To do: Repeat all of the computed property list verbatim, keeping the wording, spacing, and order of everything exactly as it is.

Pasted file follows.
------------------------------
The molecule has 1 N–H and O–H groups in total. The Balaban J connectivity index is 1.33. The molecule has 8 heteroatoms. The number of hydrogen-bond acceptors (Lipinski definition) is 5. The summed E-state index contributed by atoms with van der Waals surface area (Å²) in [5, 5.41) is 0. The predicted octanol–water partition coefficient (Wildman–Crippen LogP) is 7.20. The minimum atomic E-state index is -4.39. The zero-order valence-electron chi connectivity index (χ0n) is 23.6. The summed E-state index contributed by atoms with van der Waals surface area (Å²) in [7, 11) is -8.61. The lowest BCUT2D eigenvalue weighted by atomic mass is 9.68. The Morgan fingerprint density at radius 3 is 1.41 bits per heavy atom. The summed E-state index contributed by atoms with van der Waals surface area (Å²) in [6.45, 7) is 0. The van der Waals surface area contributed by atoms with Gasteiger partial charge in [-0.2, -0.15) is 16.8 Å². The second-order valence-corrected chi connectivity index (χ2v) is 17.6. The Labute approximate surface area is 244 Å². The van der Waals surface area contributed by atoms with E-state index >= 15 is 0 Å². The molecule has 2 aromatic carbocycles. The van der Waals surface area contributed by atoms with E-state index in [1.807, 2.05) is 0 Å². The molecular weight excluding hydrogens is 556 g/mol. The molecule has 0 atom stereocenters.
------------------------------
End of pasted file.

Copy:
The molecule has 1 N–H and O–H groups in total. The Balaban J connectivity index is 1.33. The molecule has 8 heteroatoms. The number of hydrogen-bond acceptors (Lipinski definition) is 5. The summed E-state index contributed by atoms with van der Waals surface area (Å²) in [5, 5.41) is 0. The predicted octanol–water partition coefficient (Wildman–Crippen LogP) is 7.20. The minimum atomic E-state index is -4.39. The zero-order valence-electron chi connectivity index (χ0n) is 23.6. The summed E-state index contributed by atoms with van der Waals surface area (Å²) in [7, 11) is -8.61. The lowest BCUT2D eigenvalue weighted by atomic mass is 9.68. The Morgan fingerprint density at radius 3 is 1.41 bits per heavy atom. The summed E-state index contributed by atoms with van der Waals surface area (Å²) in [6.45, 7) is 0. The van der Waals surface area contributed by atoms with Gasteiger partial charge in [-0.2, -0.15) is 16.8 Å². The second-order valence-corrected chi connectivity index (χ2v) is 17.6. The Labute approximate surface area is 244 Å². The van der Waals surface area contributed by atoms with E-state index >= 15 is 0 Å². The molecule has 2 aromatic carbocycles. The van der Waals surface area contributed by atoms with E-state index in [1.807, 2.05) is 0 Å². The molecular weight excluding hydrogens is 556 g/mol. The molecule has 0 atom stereocenters.